A Simple Idea That Is Easy To Implement

I propose that when military members are sent TDY they be required to share quarters or hotel rooms with one other member, providing they do not have to share the same bed, are of equal rank and the same gender. When my unit was sent on a mission for a few weeks, we stayed at a hotel and each member got their own room which was equipped with two beds. My brother, also in my unit, was sent TDY with us and we decided to... more »

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General Services Administration

Hotel Per Diem Rates

Require that approved hotels provide government employees on official travel with room rates that are at the per-diem rate for that area. Currently, some hotels only allocate a certain number of rooms at the government rate; once these are booked up, government either has to cover the additional expense, or employees have to search for alternate lodging. A case in point occurred this past month, when an area with a $116... more »

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Department of the Interior

Employees Share in Travel Cost Savings

Many government employees would choose less expensive lodging and travel options (rental car class, cheaper airport transportation or parking, fewer checked bags, etc.) if they could share in the savings. As is, there's little incentive to spend less than the maximum allowance. If employees could keep say 25% of the savings, they'd be staying with friends and family more often, camp grounds while doing field work, using... more »

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Department of State

Reduce lodging expenses

The USG lodging allowance in many locations is very high. When on TDY, employees should be encouraged to use a cheaper hotel and receive an incentive of 50% of the difference between the chosen hotel and the maximum per-diem. For example: if the lodging allowance in Paris, France is $410 but the traveler is staying at a hotel charging only $300 per night, he/she will receive an incentive of $55/night. The government... more »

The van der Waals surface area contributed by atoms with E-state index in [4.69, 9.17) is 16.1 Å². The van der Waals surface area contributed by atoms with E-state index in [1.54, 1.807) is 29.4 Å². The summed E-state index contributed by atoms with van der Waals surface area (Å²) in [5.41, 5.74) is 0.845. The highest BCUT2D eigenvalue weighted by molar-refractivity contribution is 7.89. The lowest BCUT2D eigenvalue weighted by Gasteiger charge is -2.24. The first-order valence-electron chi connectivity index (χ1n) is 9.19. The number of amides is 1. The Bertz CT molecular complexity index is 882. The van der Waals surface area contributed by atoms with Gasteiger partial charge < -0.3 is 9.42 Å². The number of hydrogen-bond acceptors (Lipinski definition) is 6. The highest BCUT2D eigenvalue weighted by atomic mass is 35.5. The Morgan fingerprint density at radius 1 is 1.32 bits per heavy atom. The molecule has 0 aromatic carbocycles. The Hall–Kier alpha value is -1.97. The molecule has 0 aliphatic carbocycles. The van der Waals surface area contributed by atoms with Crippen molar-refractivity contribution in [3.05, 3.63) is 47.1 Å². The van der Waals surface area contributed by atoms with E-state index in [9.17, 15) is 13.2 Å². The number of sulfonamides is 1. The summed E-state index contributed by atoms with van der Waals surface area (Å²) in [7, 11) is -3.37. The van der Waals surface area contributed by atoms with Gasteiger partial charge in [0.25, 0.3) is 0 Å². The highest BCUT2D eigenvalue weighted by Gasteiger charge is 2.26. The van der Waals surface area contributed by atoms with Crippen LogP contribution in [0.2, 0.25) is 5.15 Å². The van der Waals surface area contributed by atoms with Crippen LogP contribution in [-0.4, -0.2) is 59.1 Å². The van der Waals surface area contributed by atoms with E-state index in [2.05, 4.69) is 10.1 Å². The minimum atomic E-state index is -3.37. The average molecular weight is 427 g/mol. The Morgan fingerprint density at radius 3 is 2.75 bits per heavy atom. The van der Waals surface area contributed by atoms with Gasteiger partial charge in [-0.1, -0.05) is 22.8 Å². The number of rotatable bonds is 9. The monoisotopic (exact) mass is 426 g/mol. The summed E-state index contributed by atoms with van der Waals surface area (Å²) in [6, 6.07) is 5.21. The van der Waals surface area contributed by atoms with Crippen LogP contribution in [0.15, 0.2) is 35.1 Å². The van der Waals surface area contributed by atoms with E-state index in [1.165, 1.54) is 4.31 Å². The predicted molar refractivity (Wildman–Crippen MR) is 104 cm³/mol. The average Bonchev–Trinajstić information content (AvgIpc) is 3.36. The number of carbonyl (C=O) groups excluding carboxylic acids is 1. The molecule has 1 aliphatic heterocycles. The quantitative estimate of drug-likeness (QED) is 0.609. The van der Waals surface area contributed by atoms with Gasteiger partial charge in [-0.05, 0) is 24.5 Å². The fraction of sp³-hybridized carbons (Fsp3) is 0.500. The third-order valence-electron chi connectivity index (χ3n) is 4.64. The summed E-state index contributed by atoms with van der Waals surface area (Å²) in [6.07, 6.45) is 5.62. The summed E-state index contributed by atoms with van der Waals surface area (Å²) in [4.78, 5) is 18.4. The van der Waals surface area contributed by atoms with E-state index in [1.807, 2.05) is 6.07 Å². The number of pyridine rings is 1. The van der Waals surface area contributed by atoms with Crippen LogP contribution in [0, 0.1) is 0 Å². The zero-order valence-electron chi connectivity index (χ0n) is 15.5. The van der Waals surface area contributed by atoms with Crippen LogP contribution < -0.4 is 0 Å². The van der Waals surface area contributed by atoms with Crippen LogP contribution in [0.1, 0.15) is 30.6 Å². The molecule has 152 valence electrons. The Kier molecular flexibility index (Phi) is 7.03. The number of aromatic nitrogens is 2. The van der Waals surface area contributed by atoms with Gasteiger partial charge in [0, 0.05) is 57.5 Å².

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Department of Homeland Security

Reduce Lodging Expenses when on TDY

When someone travels to a city where they know someone, have them be able to stay with that person and receive a portion of what would have been spent on the hotel, perhaps 50%. That money could be used to thank the person whose house you are staying at, etc. So, for example, if someone was traveling to Los Angeles the current allowable per diem is 123. If the employee chooses not to stay at a hotel, allow them to... more »

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Equal Employment Opportunity Commission

Use travel money saved by this idea on other things

When traveling, if an employee has a friend or relative in the area where they are visiting, allow the employee to stay with the friend or relative and save on the hotel room & per diem. The agency then can use the money saved for other things (my office constantly runs out of postage the last week of September, for example).

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Department of Homeland Security

Hotel Desks and Sixty Percent Telework

I suggest that federal agencies mandate that all administrative staff people who do not need to maintain large physical files and who do not need to be physically on the premises of their workplaces (such as members of the Chief Information Officer's, Chief Financial Office's, and Acquisition work forces) be placed on alternating 3/2 schedules (i.e., one week they telework 3 days and are in the office for 2 days, and... more »